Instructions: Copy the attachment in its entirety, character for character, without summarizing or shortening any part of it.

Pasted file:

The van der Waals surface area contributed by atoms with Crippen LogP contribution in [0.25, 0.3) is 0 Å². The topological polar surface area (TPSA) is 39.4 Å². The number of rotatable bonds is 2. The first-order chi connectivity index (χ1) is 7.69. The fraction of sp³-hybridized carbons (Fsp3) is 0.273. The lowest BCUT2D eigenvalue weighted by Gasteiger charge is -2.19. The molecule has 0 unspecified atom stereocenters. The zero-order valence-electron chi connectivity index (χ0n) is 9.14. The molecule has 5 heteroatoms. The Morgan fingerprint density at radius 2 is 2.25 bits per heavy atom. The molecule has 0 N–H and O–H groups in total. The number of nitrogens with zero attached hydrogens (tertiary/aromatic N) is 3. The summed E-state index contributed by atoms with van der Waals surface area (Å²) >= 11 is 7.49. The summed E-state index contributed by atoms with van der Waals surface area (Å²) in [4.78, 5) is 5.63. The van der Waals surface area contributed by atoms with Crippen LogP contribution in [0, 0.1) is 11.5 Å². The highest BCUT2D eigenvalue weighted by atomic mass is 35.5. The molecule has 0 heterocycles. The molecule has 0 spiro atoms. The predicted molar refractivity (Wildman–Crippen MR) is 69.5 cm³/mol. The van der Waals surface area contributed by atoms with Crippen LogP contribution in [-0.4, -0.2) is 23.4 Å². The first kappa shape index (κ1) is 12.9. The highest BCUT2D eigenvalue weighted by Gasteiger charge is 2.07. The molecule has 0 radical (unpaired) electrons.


The van der Waals surface area contributed by atoms with Crippen LogP contribution in [0.25, 0.3) is 0 Å². The topological polar surface area (TPSA) is 39.4 Å². The number of rotatable bonds is 2. The first-order chi connectivity index (χ1) is 7.69. The fraction of sp³-hybridized carbons (Fsp3) is 0.273. The lowest BCUT2D eigenvalue weighted by Gasteiger charge is -2.19. The molecule has 0 unspecified atom stereocenters. The zero-order valence-electron chi connectivity index (χ0n) is 9.14. The molecule has 5 heteroatoms. The Morgan fingerprint density at radius 2 is 2.25 bits per heavy atom. The molecule has 0 N–H and O–H groups in total. The number of nitrogens with zero attached hydrogens (tertiary/aromatic N) is 3. The summed E-state index contributed by atoms with van der Waals surface area (Å²) >= 11 is 7.49. The summed E-state index contributed by atoms with van der Waals surface area (Å²) in [4.78, 5) is 5.63. The van der Waals surface area contributed by atoms with Crippen LogP contribution in [0, 0.1) is 11.5 Å². The highest BCUT2D eigenvalue weighted by atomic mass is 35.5. The molecule has 0 heterocycles. The molecule has 0 spiro atoms. The predicted molar refractivity (Wildman–Crippen MR) is 69.5 cm³/mol. The van der Waals surface area contributed by atoms with Crippen LogP contribution in [-0.4, -0.2) is 23.4 Å². The first kappa shape index (κ1) is 12.9. The highest BCUT2D eigenvalue weighted by Gasteiger charge is 2.07. The molecule has 0 radical (unpaired) electrons.